• BACKGROUND AND PURPOSE: Psychosocial stress at work has been proposed to be a risk factor for cardiovascular disease. However, its role as a risk factor for stroke is uncertain.METHODS: We conducted an individual-participant-data meta-analysis of 196 380 males and females from 14 European cohort studies to investigate the association between job strain, a measure of work-related stress, and incident stroke.RESULTS: In 1.8 million person-years at risk (mean follow-up 9.2 years), 2023 first-time stroke events were recorded. The age- and sex-adjusted hazard ratio for job strain relative to no job strain was 1.24 (95% confidence interval, 1.05;1.47) for ischemic stroke, 1.01 (95% confidence interval, 0.75;1.36) for hemorrhagic stroke, and 1.09 (95% confidence interval, 0.94;1.26) for overall stroke. The association with ischemic stroke was robust to further adjustment for socioeconomic status.CONCLUSION: Job strain may be associated with an increased risk of ischemic stroke, but further research is needed to determine whether interventions targeting job strain would reduce stroke risk beyond existing preventive strategies.
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4.
  • Fransson, Eleonor, 1971-, et al. (författare)
  • Job Strain as a Risk Factor for Leisure-Time Physical Inactivity : An Individual-Participant Meta-analysis of up to 170,000 Men and Women
  • 2012
  • Ingår i: American Journal of Epidemiology. - 0002-9262 .- 1476-6256. ; 176:12, s. 1078-1089
  • Tidskriftsartikel (refereegranskat)abstract
    • Unfavorable work characteristics, such as low job control and too high or too low job demands, have been suggested to increase the likelihood of physical inactivity during leisure time, but this has not been verified in large-scale studies. The authors combined individual-level data from 14 European cohort studies (baseline years from 1985–1988 to 2006–2008) to examine the association between unfavorable work characteristics and leisure-time physical inactivity in a total of 170,162 employees (50% women; mean age, 43.5 years). Of these employees, 56,735 were reexamined after 2–9 years. In cross-sectional analyses, the odds for physical inactivity were 26% higher (odds ratio = 1.26, 95% confidence interval: 1.15, 1.38) for employees with high-strain jobs (low control/high demands) and 21% higher (odds ratio = 1.21, 95% confidence interval: 1.11, 1.31) for those with passive jobs (low control/low demands) compared with employees in low-strain jobs (high control/low demands). In prospective analyses restricted to physically active participants, the odds of becoming physically inactive during follow-up were 21% and 20% higher for those with high-strain (odds ratio = 1.21, 95% confidence interval: 1.11, 1.32) and passive (odds ratio = 1.20, 95% confidence interval: 1.11, 1.30) jobs at baseline. These data suggest that unfavorable work characteristics may have a spillover effect on leisure-time physical activity.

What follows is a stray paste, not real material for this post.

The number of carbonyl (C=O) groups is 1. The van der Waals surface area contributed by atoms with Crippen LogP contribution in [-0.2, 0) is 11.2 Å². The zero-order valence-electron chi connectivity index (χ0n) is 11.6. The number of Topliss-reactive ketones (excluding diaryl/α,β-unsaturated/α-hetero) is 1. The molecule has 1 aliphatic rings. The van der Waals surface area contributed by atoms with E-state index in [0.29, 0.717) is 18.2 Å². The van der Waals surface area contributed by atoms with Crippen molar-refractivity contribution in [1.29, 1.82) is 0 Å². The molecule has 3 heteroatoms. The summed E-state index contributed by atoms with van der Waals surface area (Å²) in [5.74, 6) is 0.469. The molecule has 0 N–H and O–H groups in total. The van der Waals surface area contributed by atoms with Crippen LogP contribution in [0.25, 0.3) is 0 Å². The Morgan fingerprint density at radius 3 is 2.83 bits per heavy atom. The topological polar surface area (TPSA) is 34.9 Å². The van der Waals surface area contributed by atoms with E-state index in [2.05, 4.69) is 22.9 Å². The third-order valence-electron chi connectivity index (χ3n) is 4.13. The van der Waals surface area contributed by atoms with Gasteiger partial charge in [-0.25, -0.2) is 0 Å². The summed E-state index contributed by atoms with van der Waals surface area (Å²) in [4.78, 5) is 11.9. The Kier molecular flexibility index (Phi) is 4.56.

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5.
  • Fransson, Eleonor I., et al. (författare)
  • Job Strain as a Risk Factor for Leisure-Time Physical Inactivity : An Individual-Participant Meta-Analysis of Up to 170,000 Men and Women The IPD-Work Consortium
  • 2012
  • Ingår i: American Journal of Epidemiology. - Cary : Oxford University Press. - 0002-9262 .- 1476-6256. ; 176:12, s. 1078-1089
  • Forskningsöversikt (refereegranskat)abstract
    • Unfavorable work characteristics, such as low job control and too high or too low job demands, have been suggested to increase the likelihood of physical inactivity during leisure time, but this has not been verified in large-scale studies. The authors combined individual-level data from 14 European cohort studies (baseline years from 1985-1988 to 2006-2008) to examine the association between unfavorable work characteristics and leisure-time physical inactivity in a total of 170,162 employees (50% women; mean age, 43.5 years). Of these employees, 56,735 were reexamined after 2-9 years. In cross-sectional analyses, the odds for physical inactivity were 26% higher (odds ratio = 1.26, 95% confidence interval: 1.15, 1.38) for employees with high-strain jobs (low control/high demands) and 21% higher (odds ratio = 1.21, 95% confidence interval: 1.11, 1.31) for those with passive jobs (low control/low demands) compared with employees in low-strain jobs (high control/low demands). In prospective analyses restricted to physically active participants, the odds of becoming physically inactive during follow-up were 21% and 20% higher for those with high-strain (odds ratio = 1.21, 95% confidence interval: 1.11, 1.32) and passive (odds ratio = 1.20, 95% confidence interval: 1.11, 1.30) jobs at baseline. These data suggest that unfavorable work characteristics may have a spillover effect on leisure-time physical activity.
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6.
  • Heikkilä, Katriina, et al. (författare)
  • Work stress and risk of cancer: meta-analysis of 5700 incident cancer events in 116 000 European men and women
  • 2013
  • Ingår i: BMJ. British Medical Journal. - : BMJ Publishing Group. - 1756-1833. ; 345:f165
  • Tidskriftsartikel (refereegranskat)abstract